In modern times, we are introduced to Heidi La Rock (Sheri Moon Zombie, who was a fairly limited actress who Zombie tried to shoehorn into every movie he’s done, with crappy results; however she does very well here- I don’t know if her acting has improved or the role just suits her better), a DJ on a Howard Stern-esque radio show (along with fellow DJ’s Herman (Ken Foree) and Herman (Rob Zombie lookalike Jeff Daniel Phillips)). She lives in an old apartment building in Salem run by a sweet, motherly older woman (I’m sure most any horror fan can tell you where this is headed). The radio show has guests on (including the vocalist of a black metal band called Leviathan, played by actor Torsten Voges in another over the top/ overacting scene, however since a good many of the real black metal band members I’ve seen actually act similarly, we’ll give Rob a pass on this one. It’s unclear if he knows there’s a pretty well established black metal band called Leviathan out already), and one night author Francis Matthias, who has written a book about witches and black magic and Salem’s history, appears on the show. It just so happens that on that same night, they decide to play a record on the air that Heidi received in the mail from a mysterious band named The Lords, which causes a bunch of the women in Salem who hear it to go into a trance, and Heidi to begin having visions and nightmares and eventually wig out. This leads to her meeting her landlady’s two sisters (played by Dee Wallace and Rocky Horror‘s Patricia Quinn, who both seem to have a lot of fun with their rolls) and a confrontation with the ultimate evil. Or something.
Now don’t get me wrong- just because I said it was better than most of Zombie’s other output, don’t think that means it’s not a rip-roaring bunch of goofy nonsense, mumbo jumbo and silly claptrap (it may actually have MORE of that than some of his other movies), however the likable and believable characters, great acting (minus a few above mentioned overacting bits), and in particular the overall atmosphere and feeling of darkness and dread save it. I am a sucker for a good atmosphere- even if a movie isn’t that great, if the director can build and sustain a nice atmosphere of whatever feel they are trying to convey, it goes a long way with me. The music is really ominous in this too (done by Zombie guitarist John 5), but not in a cheesy way. I like it.. So, even with the nattering witches, mutant bear from Prophecy looking devil, fairly predictable story, surprising lack of gore, jump-cut nonsense, and at least one laughable scene where I’m not sure exactly what’s going on (but it looks like Heidi might be playing a video game with a really bad looking (see above pic) overcooked Ginger Bread Man devil’s tentacles or something), the goofiness doesn’t cave in on itself halfway through it all and bring the whole thing crashing down like most of his other movies. Bravo.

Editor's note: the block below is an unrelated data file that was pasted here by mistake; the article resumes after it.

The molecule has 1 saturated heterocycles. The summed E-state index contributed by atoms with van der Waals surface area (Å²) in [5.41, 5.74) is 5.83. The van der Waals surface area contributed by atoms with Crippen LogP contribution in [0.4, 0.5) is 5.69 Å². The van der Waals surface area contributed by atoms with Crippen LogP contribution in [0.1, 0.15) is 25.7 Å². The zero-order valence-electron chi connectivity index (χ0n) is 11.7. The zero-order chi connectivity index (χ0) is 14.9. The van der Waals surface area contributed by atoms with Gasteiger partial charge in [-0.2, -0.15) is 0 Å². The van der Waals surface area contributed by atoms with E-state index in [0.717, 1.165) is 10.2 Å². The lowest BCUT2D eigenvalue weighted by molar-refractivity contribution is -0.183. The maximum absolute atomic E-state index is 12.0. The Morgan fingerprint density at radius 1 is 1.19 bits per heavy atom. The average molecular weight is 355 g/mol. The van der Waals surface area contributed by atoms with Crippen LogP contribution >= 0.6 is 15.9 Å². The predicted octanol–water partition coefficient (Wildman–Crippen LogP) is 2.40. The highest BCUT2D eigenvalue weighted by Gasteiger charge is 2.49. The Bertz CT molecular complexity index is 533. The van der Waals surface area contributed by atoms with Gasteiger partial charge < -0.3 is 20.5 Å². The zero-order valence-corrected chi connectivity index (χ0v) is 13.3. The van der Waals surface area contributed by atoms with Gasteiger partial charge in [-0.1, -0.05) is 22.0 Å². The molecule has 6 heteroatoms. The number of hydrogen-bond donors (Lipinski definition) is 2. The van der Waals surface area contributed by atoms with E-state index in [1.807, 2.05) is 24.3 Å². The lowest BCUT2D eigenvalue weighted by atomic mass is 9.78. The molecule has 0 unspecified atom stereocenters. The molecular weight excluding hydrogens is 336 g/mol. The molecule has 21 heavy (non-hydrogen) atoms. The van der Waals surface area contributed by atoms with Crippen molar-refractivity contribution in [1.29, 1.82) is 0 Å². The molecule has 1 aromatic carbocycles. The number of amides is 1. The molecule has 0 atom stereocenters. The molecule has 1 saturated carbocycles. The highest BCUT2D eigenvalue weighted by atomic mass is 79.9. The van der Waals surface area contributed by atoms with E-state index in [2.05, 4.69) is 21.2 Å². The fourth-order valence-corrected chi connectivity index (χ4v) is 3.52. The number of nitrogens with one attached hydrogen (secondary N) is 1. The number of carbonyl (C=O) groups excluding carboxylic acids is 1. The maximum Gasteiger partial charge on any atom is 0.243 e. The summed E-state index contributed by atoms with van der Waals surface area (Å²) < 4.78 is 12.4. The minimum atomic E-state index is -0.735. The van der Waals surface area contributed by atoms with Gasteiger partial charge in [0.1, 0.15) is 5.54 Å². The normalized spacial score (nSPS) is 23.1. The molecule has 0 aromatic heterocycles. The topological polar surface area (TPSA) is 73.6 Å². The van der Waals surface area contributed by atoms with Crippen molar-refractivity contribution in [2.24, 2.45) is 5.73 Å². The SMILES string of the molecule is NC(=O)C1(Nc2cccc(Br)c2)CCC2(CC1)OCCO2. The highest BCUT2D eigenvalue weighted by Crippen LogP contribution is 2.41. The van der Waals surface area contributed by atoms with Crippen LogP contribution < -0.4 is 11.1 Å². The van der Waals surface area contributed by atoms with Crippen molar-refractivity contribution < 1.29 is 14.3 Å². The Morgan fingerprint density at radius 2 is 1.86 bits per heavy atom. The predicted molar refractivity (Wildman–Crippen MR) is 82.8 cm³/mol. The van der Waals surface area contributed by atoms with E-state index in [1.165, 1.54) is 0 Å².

A bunch of scenes (including ones with a lot of Zombie’s signature horror movie personality cameos, such as Sid Haig, Camille Keaton, Barbara Cramptom, Udo Kier, Michael Berryman, and Richard Lynch (who died during the filming, which is one reason Zombie had to cut out several unfinished scenes he was in)) were cut out, which probably improved the movie. I do think I recognized DR. KNOW singer Brandon Cruz in a small role, tho.
In order to prepare for this movie, you should get in the mood by watching one (or more) of these:
Mark of the Devil (1970):
Rosemary’s Baby (1968):
The Devils (1971):
The Holy Mountain (1973):
Plus maybe The Shining, The Exorcist, The Conqueror Worm, and The Omen (not the remake).
Have a devil film festival! You’ll be glad you did…